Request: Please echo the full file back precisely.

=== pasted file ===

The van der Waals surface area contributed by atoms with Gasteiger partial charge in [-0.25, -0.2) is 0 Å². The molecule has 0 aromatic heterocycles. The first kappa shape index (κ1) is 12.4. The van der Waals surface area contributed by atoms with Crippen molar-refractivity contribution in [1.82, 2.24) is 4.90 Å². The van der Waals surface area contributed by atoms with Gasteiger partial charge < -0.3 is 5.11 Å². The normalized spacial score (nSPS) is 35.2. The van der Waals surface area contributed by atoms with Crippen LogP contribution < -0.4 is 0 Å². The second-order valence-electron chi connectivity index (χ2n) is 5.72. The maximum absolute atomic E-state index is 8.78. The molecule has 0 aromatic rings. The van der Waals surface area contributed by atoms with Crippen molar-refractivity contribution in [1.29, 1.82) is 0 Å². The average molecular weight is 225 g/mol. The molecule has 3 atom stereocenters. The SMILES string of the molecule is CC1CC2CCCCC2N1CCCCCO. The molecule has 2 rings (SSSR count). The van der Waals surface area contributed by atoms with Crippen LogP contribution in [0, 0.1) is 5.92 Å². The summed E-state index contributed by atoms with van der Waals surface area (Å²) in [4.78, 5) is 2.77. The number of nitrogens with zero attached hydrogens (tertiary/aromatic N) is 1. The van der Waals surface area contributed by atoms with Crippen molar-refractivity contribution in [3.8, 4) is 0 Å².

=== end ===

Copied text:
The van der Waals surface area contributed by atoms with Gasteiger partial charge in [-0.25, -0.2) is 0 Å². The molecule has 0 aromatic heterocycles. The first kappa shape index (κ1) is 12.4. The van der Waals surface area contributed by atoms with Crippen molar-refractivity contribution in [1.82, 2.24) is 4.90 Å². The van der Waals surface area contributed by atoms with Gasteiger partial charge < -0.3 is 5.11 Å². The normalized spacial score (nSPS) is 35.2. The van der Waals surface area contributed by atoms with Crippen LogP contribution < -0.4 is 0 Å². The second-order valence-electron chi connectivity index (χ2n) is 5.72. The maximum absolute atomic E-state index is 8.78. The molecule has 0 aromatic rings. The van der Waals surface area contributed by atoms with Crippen molar-refractivity contribution in [1.29, 1.82) is 0 Å². The average molecular weight is 225 g/mol. The molecule has 3 atom stereocenters. The SMILES string of the molecule is CC1CC2CCCCC2N1CCCCCO. The molecule has 2 rings (SSSR count). The van der Waals surface area contributed by atoms with Crippen LogP contribution in [0, 0.1) is 5.92 Å². The summed E-state index contributed by atoms with van der Waals surface area (Å²) in [4.78, 5) is 2.77. The number of nitrogens with zero attached hydrogens (tertiary/aromatic N) is 1. The van der Waals surface area contributed by atoms with Crippen molar-refractivity contribution in [3.8, 4) is 0 Å².